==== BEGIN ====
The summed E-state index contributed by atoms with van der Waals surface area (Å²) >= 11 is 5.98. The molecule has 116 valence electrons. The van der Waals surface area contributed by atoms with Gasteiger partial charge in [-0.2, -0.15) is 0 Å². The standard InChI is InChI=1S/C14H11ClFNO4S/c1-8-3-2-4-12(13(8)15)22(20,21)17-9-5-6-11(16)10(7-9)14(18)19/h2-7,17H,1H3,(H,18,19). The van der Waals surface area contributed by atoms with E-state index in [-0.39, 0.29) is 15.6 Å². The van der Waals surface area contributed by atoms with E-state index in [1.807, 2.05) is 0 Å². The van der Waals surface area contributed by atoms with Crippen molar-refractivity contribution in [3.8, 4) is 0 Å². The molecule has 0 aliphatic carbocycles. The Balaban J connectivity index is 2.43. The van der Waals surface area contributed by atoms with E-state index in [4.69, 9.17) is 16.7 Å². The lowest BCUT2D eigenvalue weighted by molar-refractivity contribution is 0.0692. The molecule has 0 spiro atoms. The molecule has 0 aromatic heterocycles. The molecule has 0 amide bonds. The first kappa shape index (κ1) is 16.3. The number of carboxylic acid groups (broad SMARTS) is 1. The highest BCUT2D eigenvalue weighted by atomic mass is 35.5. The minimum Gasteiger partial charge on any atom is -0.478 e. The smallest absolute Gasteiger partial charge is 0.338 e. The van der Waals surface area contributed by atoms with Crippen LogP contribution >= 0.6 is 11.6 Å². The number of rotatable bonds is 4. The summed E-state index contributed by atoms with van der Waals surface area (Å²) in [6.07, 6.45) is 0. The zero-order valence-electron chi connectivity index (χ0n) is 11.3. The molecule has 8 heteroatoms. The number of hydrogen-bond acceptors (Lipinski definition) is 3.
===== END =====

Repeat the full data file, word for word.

The summed E-state index contributed by atoms with van der Waals surface area (Å²) >= 11 is 5.98. The molecule has 116 valence electrons. The van der Waals surface area contributed by atoms with Gasteiger partial charge in [-0.2, -0.15) is 0 Å². The standard InChI is InChI=1S/C14H11ClFNO4S/c1-8-3-2-4-12(13(8)15)22(20,21)17-9-5-6-11(16)10(7-9)14(18)19/h2-7,17H,1H3,(H,18,19). The van der Waals surface area contributed by atoms with E-state index in [-0.39, 0.29) is 15.6 Å². The van der Waals surface area contributed by atoms with E-state index in [1.807, 2.05) is 0 Å². The van der Waals surface area contributed by atoms with Crippen molar-refractivity contribution in [3.8, 4) is 0 Å². The molecule has 0 aliphatic carbocycles. The Balaban J connectivity index is 2.43. The van der Waals surface area contributed by atoms with E-state index in [4.69, 9.17) is 16.7 Å². The lowest BCUT2D eigenvalue weighted by molar-refractivity contribution is 0.0692. The molecule has 0 spiro atoms. The molecule has 0 aromatic heterocycles. The molecule has 0 amide bonds. The first kappa shape index (κ1) is 16.3. The number of carboxylic acid groups (broad SMARTS) is 1. The highest BCUT2D eigenvalue weighted by atomic mass is 35.5. The minimum Gasteiger partial charge on any atom is -0.478 e. The smallest absolute Gasteiger partial charge is 0.338 e. The van der Waals surface area contributed by atoms with Crippen LogP contribution >= 0.6 is 11.6 Å². The number of rotatable bonds is 4. The summed E-state index contributed by atoms with van der Waals surface area (Å²) in [6.07, 6.45) is 0. The zero-order valence-electron chi connectivity index (χ0n) is 11.3. The molecule has 8 heteroatoms. The number of hydrogen-bond acceptors (Lipinski definition) is 3.